Thomas Merton, RIP

Merton’s grave at Gethsemani Abbey

On this day 47 years ago in 1968, the Church lost one of its greatest spiritual teachers.  Everything in me wants this day to be known as the Feast of St. Thomas Merton.  But alas, the Church has not seen fit to canonize this 20th century spiritual master.  It hasn’t been too many years since his death, so perhaps some day….

Thomas Merton, Trappist monk and prolific spiritual writer, was on a tour of several Asian countries, giving talks on a variety of subjects to Christian monastics when he was accidentally electrocuted while taking a bath in Bangkok, Thailand.

Thomas Merton (along with G. K. Chesterton and Russell Kirk) is largely responsible for my reception into the Catholic Church as a 21 year old college student.  He is also responsible for my much of my early education in monasticism (and the monks of St. Martin’s Abbey!).  His ranging intellect, wisdom, and prophetic vision for both the Church and the world continue to inspire me, and probably always will.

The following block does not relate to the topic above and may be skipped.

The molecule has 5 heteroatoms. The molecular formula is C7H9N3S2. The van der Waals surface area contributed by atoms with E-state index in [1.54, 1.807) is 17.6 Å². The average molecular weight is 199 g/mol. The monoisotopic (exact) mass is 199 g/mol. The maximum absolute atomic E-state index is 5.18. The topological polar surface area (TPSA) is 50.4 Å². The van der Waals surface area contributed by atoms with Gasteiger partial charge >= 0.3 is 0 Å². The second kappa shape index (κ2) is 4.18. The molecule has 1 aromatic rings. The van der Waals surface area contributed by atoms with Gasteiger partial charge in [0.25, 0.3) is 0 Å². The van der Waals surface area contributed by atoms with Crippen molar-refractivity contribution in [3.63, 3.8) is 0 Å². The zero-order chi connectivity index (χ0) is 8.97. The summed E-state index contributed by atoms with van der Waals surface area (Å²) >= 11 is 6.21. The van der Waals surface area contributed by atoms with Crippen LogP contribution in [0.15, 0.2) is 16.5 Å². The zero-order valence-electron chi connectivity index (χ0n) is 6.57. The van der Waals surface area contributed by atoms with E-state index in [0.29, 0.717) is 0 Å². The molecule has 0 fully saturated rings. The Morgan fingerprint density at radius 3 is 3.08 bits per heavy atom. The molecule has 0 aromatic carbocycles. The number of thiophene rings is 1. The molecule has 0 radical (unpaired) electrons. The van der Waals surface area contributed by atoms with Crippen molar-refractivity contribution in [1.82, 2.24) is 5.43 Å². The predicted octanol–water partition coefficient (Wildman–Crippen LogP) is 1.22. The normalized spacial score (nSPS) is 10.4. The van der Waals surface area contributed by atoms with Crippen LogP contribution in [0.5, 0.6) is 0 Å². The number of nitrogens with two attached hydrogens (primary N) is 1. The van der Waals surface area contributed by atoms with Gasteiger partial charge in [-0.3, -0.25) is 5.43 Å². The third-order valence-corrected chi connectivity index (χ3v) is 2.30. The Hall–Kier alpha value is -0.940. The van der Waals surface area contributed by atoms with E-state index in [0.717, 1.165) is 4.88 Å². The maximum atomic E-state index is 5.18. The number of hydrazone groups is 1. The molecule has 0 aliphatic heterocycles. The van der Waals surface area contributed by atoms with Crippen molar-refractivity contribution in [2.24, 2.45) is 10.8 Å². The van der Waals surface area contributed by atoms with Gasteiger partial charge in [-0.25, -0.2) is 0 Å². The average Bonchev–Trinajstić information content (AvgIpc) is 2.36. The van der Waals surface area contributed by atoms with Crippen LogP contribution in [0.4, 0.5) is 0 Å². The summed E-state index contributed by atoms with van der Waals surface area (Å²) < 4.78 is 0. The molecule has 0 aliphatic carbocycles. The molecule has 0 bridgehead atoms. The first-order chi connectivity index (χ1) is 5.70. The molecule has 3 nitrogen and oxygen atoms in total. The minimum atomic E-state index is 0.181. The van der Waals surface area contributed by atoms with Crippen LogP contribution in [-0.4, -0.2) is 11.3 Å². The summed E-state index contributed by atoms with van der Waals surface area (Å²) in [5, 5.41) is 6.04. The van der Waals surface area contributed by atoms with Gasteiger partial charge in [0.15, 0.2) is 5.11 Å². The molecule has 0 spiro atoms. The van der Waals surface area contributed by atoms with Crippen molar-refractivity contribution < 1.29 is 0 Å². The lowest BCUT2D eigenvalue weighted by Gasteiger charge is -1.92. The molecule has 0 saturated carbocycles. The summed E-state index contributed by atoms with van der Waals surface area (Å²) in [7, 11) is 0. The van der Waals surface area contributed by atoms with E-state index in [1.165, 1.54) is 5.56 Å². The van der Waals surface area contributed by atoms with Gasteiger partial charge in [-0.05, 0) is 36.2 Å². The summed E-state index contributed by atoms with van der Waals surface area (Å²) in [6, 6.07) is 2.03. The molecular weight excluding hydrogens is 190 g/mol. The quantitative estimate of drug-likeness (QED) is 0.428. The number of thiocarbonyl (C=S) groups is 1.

Merton in his hermitage.

Merton in his hermitage.

I want to commemorate this day with with some of Merton’s own words that he spoke 47 years ago this morning.  The following is an excerpt from his last, public talk titled “Marxism and Monastic Perspectives.”  Merton emphasizes one statement in particular in the talk:

From now on, everybody stands on their own two feet.

He is referencing the experience of the Dalhi Lama and the difficulties he had living a monastic life in Communist China.  Merton goes on to further emphasize that “we can no longer rely on structures,” meaning the social, political, and I’d say, even the intellectual and cultural structures that order our lives and take for granted.  These words have lost none of their urgency in our current cultural context.  I’d even say, these words are needed more today than ever.

Requiescat in Pace

%d bloggers like this: